Can a brain scan help visualize how immune cells in the brain can lead to increased risk of dementia?
Bahareh Ajami, Ph.D.
Oregon Health & Science University
Portland, OR - United States
The immune system is complex and serves to maintain our overall health. In the brain, the immune system specifically serves to maintain healthy nerve cells. Microglia are the primary immune cells of the brain, and they play a major role helping to maintain healthy nerve cells. Individuals with Alzheimer’s typically experience brain inflammation caused by changes in the immune system, including increased activity of microglia, which can damage nearby nerve cells. Recent studies have shown that overly active microglia tend to gather in areas of the brain susceptible to other dementia-related brain changes, such as beta-amyloid plaques and tau tangles, two hallmark brain changes associated with Alzheimer’s. These findings suggest microglia may play multiple roles in the development of brain disease.
In initial studies, Dr. Bahareh Ajami and colleagues used a novel brain scan technology called CODEX to analyze microglia in brain tissue from individuals who had Alzheimer’s. They found that this technique could identify different types of microglia in the brain samples, as well as how different types of microglia accumulate in different brain areas.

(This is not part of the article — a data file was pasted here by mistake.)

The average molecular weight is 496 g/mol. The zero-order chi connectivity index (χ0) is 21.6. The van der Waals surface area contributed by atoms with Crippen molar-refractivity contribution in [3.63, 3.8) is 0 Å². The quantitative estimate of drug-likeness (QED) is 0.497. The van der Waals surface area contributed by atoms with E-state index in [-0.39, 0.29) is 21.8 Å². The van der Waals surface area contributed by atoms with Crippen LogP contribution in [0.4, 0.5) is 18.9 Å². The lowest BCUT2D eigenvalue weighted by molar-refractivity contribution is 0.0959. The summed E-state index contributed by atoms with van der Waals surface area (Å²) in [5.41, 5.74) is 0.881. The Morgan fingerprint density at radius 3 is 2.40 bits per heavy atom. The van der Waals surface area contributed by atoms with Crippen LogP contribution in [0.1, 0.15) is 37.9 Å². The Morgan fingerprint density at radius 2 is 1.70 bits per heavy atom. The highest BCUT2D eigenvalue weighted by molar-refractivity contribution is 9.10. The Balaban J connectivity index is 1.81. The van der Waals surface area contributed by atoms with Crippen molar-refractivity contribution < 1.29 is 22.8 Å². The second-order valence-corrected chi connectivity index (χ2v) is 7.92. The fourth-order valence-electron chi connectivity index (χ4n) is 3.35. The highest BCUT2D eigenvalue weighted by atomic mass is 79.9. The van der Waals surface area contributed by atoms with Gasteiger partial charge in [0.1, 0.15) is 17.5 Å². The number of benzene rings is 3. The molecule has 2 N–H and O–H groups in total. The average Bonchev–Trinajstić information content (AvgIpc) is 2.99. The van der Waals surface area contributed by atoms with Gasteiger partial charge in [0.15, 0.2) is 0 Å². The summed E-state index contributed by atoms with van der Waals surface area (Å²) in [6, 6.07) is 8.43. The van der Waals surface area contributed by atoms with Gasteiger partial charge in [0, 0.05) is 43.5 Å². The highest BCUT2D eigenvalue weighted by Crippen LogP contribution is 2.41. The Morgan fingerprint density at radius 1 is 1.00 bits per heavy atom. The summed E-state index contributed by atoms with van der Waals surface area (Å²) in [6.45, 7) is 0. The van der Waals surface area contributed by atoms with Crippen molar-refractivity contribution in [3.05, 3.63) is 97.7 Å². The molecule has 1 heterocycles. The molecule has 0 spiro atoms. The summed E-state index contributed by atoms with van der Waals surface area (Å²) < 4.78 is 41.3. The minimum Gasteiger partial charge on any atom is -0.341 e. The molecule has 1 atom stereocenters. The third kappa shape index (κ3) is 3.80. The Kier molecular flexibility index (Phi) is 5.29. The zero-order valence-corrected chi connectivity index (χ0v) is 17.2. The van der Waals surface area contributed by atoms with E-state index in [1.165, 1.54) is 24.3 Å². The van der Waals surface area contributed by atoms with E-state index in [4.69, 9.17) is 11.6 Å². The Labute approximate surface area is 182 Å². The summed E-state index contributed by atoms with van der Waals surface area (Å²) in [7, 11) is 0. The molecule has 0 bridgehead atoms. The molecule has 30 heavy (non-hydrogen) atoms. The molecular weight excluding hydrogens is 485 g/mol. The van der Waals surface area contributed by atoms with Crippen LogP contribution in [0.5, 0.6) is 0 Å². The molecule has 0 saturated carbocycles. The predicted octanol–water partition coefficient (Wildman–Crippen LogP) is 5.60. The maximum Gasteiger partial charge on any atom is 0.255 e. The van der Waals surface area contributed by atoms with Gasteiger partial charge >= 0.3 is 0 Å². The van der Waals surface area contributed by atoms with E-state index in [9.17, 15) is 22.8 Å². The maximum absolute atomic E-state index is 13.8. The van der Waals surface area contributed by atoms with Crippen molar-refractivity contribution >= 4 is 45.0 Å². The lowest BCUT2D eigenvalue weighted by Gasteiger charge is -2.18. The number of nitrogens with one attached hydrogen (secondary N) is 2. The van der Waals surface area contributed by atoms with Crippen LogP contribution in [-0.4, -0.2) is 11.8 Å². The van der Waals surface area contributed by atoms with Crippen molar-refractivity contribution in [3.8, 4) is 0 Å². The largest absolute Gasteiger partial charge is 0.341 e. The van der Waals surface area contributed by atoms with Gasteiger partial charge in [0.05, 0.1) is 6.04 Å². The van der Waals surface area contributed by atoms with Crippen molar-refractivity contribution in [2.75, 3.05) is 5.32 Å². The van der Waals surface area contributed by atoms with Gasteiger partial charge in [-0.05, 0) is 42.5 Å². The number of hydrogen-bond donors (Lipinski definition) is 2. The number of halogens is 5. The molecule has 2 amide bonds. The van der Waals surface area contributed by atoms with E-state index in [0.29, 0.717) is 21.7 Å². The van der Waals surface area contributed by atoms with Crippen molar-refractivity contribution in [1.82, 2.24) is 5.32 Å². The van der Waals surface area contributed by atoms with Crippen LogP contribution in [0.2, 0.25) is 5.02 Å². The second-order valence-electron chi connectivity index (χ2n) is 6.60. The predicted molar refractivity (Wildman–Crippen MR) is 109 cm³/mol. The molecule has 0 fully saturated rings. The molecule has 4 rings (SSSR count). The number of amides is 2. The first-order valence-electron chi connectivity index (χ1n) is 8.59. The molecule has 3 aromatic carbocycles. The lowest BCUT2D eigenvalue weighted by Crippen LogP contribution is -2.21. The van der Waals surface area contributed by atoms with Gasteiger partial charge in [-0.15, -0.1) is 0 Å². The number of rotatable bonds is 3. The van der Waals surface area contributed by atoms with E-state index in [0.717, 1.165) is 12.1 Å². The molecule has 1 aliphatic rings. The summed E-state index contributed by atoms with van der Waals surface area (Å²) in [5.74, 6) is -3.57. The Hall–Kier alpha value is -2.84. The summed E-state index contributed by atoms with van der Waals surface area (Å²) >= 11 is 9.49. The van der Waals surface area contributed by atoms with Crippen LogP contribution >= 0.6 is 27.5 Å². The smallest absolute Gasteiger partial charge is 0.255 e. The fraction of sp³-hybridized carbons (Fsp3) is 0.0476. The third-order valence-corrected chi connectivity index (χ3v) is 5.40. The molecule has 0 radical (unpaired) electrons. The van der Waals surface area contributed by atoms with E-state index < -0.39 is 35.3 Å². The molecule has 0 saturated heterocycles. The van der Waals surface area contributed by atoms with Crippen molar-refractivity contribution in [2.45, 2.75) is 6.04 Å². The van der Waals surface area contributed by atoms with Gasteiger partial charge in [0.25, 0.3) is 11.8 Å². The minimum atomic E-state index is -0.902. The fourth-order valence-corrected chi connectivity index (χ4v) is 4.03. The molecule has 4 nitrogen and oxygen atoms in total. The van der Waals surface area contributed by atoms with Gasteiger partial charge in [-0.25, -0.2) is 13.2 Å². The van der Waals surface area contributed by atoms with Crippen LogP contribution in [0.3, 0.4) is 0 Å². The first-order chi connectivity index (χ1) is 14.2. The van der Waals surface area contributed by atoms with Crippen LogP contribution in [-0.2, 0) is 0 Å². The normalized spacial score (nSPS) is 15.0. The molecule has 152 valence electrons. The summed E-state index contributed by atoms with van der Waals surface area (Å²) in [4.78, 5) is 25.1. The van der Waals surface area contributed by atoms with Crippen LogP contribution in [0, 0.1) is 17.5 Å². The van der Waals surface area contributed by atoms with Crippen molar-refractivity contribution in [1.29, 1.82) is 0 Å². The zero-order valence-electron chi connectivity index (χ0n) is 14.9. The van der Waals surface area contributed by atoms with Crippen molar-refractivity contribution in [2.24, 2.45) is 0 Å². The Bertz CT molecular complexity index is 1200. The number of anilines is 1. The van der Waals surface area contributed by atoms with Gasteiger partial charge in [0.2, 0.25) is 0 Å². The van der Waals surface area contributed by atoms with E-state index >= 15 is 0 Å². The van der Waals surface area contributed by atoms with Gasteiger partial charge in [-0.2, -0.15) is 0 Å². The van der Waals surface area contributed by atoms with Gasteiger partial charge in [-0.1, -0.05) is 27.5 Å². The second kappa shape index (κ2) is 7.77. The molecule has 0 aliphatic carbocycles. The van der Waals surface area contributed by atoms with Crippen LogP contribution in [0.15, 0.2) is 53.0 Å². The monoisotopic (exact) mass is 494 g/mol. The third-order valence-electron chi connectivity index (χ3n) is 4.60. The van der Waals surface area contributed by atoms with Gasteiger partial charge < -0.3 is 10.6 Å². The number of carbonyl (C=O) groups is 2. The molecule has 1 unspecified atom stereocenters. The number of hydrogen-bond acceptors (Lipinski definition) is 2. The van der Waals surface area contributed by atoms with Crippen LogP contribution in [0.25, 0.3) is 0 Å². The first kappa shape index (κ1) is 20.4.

Dr. Ajami and colleagues will now perform a larger study of microglia and Alzheimer’s with the CODEX brain scan method. First, they will scan fifty brain samples of individuals who had Alzheimer’s and examine how different types of microglia are arranged in two brain areas important for memory, the cortex and hippocampus; both of these areas are also known to be more vulnerable to early Alzheimer’s brain changes. Next, they will determine how these different microglial types relate to plaques, tangles and other Alzheimer’s-related brain changes. The researchers will then use a sophisticated computer science technique called machine learning to study individual microglial cells in their scans, and determine which microglial groups may be linked to Alzheimer’s brain changes.
This study could shed new light on the complex roles microglia play in brain diseases and open up the door to new avenues for therapy development.
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